PubMed Abstract | CrossRef Full Text | Google Scholar

Logie, R. H., and Morris, R. G. (2014). Working Memory and Ageing. New York, NY: Psychology Press.

Google Scholar

Lövdén, M., Bäckman, L., Lindenberger, U., Schaefer, S., and Schmiedek, F. (2010). A theoretical framework for the study of adult cognitive plasticity. Psychol. Bull. 136, 659–676. doi: 10.1037/a0020080

PubMed Abstract | CrossRef Full Text | Google Scholar

Lustig, C., Hasher, L., and Zacks, R. T. (2007). Inhibitory deficit theory: recent developments in a “new view”. Inhib. Cogn. 17, 145–162. doi: 10.1037/11587-008

CrossRef Full Text | Google Scholar

McNair, D. M., and Kahn, R. J. (1983). “Self-assessment of cognitive deficits,” in Assessment in Geriatric Psychopharmacology, eds T. Crook, S. Ferris and R. Bartus (New Canaan, CT: Mark Powley Associates), 137–143.

Metz-Lutz, M. N., Kremin, H., Deloche, G., Hannequin, D., Ferrand, L., Perrier, D., et al. (1991). Standardisation d’un test de dénomination orale: contrôle des effets de l’âge, du sexe et du niveau de scolarité chez les sujets adultes normaux. Rev. Neuropsychol. 1, 73–95.

Mion, M., Patterson, K., Acosta-Cabronero, J., Pengas, G., Izquierdo-Garcia, D., Hong, Y. T., et al. (2010). What the left and right anterior fusiform gyri tell us about semantic memory. Brain 133, 3256–3268. doi: 10.1093/brain/awq272

PubMed Abstract | CrossRef Full Text | Google Scholar

Mirman, D., and Britt, A. E. (2013). What we talk about when we talk about access deficits. Philos. Trans. R. Soc. Lond. B Biol. Sci. 369:20120388. doi: 10.1098/rstb.2012.0388

PubMed Abstract | CrossRef Full Text | Google Scholar

Mol, M. E. M., van Boxtel, M., Willems, D., and Jolles, J. (2006). Do subjective memory complaints predict cognitive dysfunction over time? A six-year follow-up of the Maastricht Aging Study. Int. J. Geriatr. Psychiatry 21, 432–441. doi: 10.1002/gps.1487

PubMed Abstract | CrossRef Full Text | Google Scholar

Morcom, A. M., and Johnson, W. (2015). Neural reorganization and compensation in aging. J. Cogn. Neurosci. 27, 1275–1285. doi: 10.1162/jocn_a_00783

PubMed Abstract | CrossRef Full Text | Google Scholar

Obler, L. K., and Albert, M. L. (1980). Language and Communication in the Elderly: Clinical, Therapeutic, and Experimental Issues. Lexington, MA: Lexington Books.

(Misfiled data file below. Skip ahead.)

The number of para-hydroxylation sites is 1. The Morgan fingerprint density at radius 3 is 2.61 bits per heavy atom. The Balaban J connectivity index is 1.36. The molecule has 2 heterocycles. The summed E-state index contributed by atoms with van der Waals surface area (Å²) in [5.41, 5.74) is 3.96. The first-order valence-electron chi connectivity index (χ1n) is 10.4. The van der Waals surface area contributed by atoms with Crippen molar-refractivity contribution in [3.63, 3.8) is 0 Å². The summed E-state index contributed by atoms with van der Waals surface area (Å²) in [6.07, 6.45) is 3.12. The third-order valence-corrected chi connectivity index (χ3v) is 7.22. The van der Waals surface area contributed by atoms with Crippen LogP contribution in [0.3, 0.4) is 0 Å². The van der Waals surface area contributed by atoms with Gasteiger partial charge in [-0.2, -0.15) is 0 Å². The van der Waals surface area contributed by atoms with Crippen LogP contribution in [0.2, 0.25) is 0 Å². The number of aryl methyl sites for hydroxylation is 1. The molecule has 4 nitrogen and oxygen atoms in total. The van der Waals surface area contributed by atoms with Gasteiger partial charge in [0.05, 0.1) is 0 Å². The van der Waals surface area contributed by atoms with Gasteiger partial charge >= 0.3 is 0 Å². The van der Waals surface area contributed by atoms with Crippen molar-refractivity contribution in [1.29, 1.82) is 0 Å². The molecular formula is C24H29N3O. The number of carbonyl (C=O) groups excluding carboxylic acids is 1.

Obler, L. K., Rykhlevskaia, E., Schnyer, D., Clark-Cotton, M. R., Spiro, A. III, Hyun, J., et al. (2010). Bilateral brain regions associated with naming in older adults. Brain Lang. 113, 113–123. doi: 10.1016/j.bandl.2010.03.001

PubMed Abstract | CrossRef Full Text | Google Scholar

Oldfield, R. C. (1971). The assessment and analysis of handedness: the Edinburgh inventory. Neuropsychologia 9, 97–113. doi: 10.1016/0028-3932(71)90067-4

PubMed Abstract | CrossRef Full Text | Google Scholar

Orsini, A., Chiacchio, L., Cinque, M., Cocchiaro, C., Schiappa, O., and Grossi, D. (1986). Effects of age, education and sex on two tests of immediate memory: a study of normal subjects from 20 to 99 years of age. Percept. Mot. Skills 63, 727–732. doi: 10.2466/pms.1986.63.2.727

PubMed Abstract | CrossRef Full Text | Google Scholar

Paillard-Borg, S., Wang, H. X., Winblad, B., and Fratiglioni, L. (2009). Pattern of participation in leisure activities among older people in relation to their health conditions and contextual factors: a survey in a Swedish urban area. Ageing Soc. 29, 803–821. doi: 10.1017/s0144686x08008337

CrossRef Full Text | Google Scholar

Park, D. C., Polk, T. A., Park, R., Minear, M., Savage, A., and Smith, M. R. (2004). Aging reduces neural specialization in ventral visual cortex. Proc. Natl. Acad. Sci. U S A 101, 13091–13095. doi: 10.1073/pnas.0405148101

PubMed Abstract | CrossRef Full Text | Google Scholar

Park, D. C., and Reuter-Lorenz, P. (2009). The adaptive brain: aging and neurocognitive scaffolding. Annu. Rev. Psychol. 60, 173–196. doi: 10.1146/annurev.psych.59.103006.093656

PubMed Abstract | CrossRef Full Text | Google Scholar